A fountain pen capable of firing a jet of tear gas. A hollowed-out brush with a secret compartment for rolls of film. Lipstick containing a hidden subminiature camera. Not creations of James Bond’s Q, or from the mind of John le Carré, but gadgets from the very real world of espionage, contained in a major new exhibition at London’s Imperial War Museum (IWM).
Spies, Lies and Deception is the IWM’s blockbuster autumn show, interrogating the role, purpose and human cost of deceit and misdirection from the First World War to the present day – a present day which, serendipitously for the exhibition’s launch perhaps, has seen allegations of spying for China at Westminster remind us that state subterfuge did not collapse with the Berlin Wall.
The more than 150 objects on show are frequently scarcely believable. The British-produced ‘German’ cigarette papers containing subversive messages encouraging factory workers to fake illness and avoid work, thus slowing down war production. Footprint overshoes created for agents operating in south-east Asia, disguising both their footprints and the direction they were walking in. A 1980s boombox radio, designed by the KGB with surveillance equipment hidden behind the speakers.
Widening the theme of misdirection, and particularly eerie, are the papier-mâché heads used to deceive snipers and draw out their positions in the First World War trenches (taking realism to absurd lengths, some even had cigarettes which the operator could smoke through a rubber tube). In a sign of subsequent regression, Russia’s invasion of Ukraine has reportedly seen Putin send callow recruits ‘over the top’ as cannon fodder to smoke out Ukrainian forces.
Indeed, Putin’s Russia hangs over later segments of this epic of an exhibition, with a newly-commissioned interview with Belingcat founder Eliot Higgins. Belingcat, an international collective of researchers, used open source data to uncover the real identities of those responsible for the Salisbury Novichok poisonings in 2018. While methods change, state-level deception lives on.
“Espionage and deception are both subjects which endlessly fascinate,” says Michelle Kirby, the exhibition’s co-creator, when we meet ahead of its opening. “We come to it with preconceptions based upon popular culture, based upon fiction, but what we really wanted to do in this exhibition is showcase the true stories, the real people at the heart of these stories, the actual objects that were a part of these plots and bring the truth to people, if you like. It’s been fascinating to work on.”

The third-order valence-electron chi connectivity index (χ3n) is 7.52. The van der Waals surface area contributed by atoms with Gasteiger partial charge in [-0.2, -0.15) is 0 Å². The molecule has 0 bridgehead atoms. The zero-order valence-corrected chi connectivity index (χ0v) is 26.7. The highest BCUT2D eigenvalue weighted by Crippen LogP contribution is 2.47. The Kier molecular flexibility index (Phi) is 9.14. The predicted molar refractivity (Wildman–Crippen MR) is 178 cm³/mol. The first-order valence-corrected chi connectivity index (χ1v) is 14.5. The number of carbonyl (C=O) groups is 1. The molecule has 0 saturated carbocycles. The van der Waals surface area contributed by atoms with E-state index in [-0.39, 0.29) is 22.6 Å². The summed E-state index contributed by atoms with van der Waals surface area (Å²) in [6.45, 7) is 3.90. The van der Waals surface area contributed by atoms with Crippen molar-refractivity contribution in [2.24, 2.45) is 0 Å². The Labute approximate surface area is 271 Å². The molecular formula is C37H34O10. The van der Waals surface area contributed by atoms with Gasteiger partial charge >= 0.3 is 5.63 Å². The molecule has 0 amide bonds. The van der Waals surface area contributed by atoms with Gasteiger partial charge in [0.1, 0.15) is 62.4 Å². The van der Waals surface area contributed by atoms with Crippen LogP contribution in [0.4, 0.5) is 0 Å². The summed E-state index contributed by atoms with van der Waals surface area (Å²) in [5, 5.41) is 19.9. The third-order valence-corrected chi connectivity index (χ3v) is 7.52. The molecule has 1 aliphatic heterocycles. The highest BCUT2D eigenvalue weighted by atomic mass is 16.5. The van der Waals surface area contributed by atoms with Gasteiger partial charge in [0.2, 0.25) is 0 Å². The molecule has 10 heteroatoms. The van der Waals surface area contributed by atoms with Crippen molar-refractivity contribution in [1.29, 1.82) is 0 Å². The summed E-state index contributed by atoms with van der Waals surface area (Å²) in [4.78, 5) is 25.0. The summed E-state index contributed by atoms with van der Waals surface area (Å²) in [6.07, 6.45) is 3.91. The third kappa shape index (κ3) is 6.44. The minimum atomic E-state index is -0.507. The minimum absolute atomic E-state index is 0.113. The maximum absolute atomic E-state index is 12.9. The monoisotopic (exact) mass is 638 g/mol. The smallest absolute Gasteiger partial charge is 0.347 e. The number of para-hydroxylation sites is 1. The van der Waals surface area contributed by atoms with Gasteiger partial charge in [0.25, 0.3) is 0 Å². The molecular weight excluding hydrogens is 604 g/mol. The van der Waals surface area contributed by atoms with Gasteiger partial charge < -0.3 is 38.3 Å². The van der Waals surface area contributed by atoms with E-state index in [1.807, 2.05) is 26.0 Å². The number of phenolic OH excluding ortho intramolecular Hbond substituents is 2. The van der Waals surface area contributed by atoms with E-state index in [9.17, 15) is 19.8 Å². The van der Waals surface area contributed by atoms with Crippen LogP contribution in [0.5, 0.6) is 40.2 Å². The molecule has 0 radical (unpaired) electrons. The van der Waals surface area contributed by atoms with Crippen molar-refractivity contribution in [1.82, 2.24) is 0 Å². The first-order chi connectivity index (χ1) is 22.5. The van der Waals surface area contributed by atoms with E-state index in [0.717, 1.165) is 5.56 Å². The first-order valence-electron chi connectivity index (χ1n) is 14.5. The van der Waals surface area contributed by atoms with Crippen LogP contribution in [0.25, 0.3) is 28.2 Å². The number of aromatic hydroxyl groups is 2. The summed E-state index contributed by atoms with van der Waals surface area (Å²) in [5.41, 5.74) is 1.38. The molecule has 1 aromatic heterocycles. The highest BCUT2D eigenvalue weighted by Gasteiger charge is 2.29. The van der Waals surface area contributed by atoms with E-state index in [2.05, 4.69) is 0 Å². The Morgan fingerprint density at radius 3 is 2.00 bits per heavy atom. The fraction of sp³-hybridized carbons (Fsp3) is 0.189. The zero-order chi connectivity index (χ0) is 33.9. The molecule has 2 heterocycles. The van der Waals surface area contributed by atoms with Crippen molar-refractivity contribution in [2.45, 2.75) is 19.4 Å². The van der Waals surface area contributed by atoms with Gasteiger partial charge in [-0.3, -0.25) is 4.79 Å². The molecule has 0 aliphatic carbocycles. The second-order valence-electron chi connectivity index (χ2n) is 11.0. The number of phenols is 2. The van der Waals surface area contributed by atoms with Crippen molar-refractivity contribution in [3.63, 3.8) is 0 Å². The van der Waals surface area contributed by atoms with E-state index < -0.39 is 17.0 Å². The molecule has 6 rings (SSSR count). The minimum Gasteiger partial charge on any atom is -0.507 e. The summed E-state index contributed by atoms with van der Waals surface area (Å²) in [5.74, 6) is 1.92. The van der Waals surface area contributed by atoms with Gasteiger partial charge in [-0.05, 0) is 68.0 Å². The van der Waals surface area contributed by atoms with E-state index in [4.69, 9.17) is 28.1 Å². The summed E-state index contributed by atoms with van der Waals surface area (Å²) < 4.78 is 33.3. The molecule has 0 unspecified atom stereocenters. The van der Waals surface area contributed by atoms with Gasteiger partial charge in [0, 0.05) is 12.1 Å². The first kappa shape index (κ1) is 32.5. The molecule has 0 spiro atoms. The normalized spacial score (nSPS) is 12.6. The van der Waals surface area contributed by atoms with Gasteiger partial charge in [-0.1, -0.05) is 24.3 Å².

Some of these real people you may know. Noor Inayat Khan, the first female wireless operator sent into occupied France, where she successfully transmitted messages to London for four months before being betrayed, captured and executed. Double agents Karl Fuchs and Kim Philby, whose deceit changed the lives of those tangled up in their webs of lies. Others you won’t because, frankly, they weren’t very good at it: Haicke Janseen and Willem Roos, two early 20-century Dutch spies posing as travelling cigar salesmen and spying for the Germans were almost immediately caught, possibly as their unsophisticated code could be cracked by a decent Only Connect contestant.
And all the way through are the parallels with today. “When you go through the section on the Portland spy ring [an espionage group active in the UK between 1953 and 1961] people will have at the back of their minds parallels of spies in suburbia, spies among us,” says Kirby. “There are some interesting parallels in terms of dummy tanks in the Second World War. You see dummy tanks in the Ukraine war. Whether it’s headlines in terms of alleged spies in Parliament or Ukraine using dummy radar equipment, dummy weapons, you can see that this is very much with us today still. It’s very relevant.”
I wonder aloud if, having devoted two years to curating this remarkable show, Kirby travelled home each night looking around at her fellow Tube commuters and wondering what they were up to.
“It’s interesting, isn’t it,” she laughs. “It does make you think about truth and fiction, and perception and how much you can ever really, truly know someone.”
Spies, Lies and Deception runs at IWM London until April 14, 2024